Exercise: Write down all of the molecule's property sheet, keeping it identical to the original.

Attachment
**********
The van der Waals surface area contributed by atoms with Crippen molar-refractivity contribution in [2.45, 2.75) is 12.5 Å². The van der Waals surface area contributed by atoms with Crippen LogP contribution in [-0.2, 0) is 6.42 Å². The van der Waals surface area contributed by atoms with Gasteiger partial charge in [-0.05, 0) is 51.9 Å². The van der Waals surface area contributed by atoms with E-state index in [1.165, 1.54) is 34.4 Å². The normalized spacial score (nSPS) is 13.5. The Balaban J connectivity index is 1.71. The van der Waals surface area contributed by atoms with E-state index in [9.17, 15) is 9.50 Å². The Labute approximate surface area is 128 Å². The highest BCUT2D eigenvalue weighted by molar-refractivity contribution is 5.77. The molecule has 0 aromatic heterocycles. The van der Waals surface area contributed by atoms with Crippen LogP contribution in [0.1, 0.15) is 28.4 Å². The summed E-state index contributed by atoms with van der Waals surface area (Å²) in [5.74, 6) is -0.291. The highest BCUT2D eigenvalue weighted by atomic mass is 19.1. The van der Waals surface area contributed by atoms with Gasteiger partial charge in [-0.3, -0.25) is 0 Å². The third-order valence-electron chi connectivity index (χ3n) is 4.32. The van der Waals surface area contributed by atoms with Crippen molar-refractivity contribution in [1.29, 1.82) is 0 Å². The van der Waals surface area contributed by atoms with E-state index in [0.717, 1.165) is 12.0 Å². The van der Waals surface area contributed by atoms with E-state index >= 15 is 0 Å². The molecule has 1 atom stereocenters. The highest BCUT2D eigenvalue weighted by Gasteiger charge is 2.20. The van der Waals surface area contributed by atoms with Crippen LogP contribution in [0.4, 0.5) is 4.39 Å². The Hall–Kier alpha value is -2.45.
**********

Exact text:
The van der Waals surface area contributed by atoms with Crippen molar-refractivity contribution in [2.45, 2.75) is 12.5 Å². The van der Waals surface area contributed by atoms with Crippen LogP contribution in [-0.2, 0) is 6.42 Å². The van der Waals surface area contributed by atoms with Gasteiger partial charge in [-0.05, 0) is 51.9 Å². The van der Waals surface area contributed by atoms with E-state index in [1.165, 1.54) is 34.4 Å². The normalized spacial score (nSPS) is 13.5. The Balaban J connectivity index is 1.71. The van der Waals surface area contributed by atoms with E-state index in [9.17, 15) is 9.50 Å². The Labute approximate surface area is 128 Å². The highest BCUT2D eigenvalue weighted by molar-refractivity contribution is 5.77. The molecule has 0 aromatic heterocycles. The van der Waals surface area contributed by atoms with Crippen LogP contribution in [0.1, 0.15) is 28.4 Å². The summed E-state index contributed by atoms with van der Waals surface area (Å²) in [5.74, 6) is -0.291. The highest BCUT2D eigenvalue weighted by atomic mass is 19.1. The van der Waals surface area contributed by atoms with Gasteiger partial charge in [-0.3, -0.25) is 0 Å². The third-order valence-electron chi connectivity index (χ3n) is 4.32. The van der Waals surface area contributed by atoms with Crippen molar-refractivity contribution in [1.29, 1.82) is 0 Å². The van der Waals surface area contributed by atoms with E-state index in [0.717, 1.165) is 12.0 Å². The van der Waals surface area contributed by atoms with E-state index >= 15 is 0 Å². The molecule has 1 atom stereocenters. The highest BCUT2D eigenvalue weighted by Gasteiger charge is 2.20. The van der Waals surface area contributed by atoms with Crippen LogP contribution in [0.4, 0.5) is 4.39 Å². The Hall–Kier alpha value is -2.45.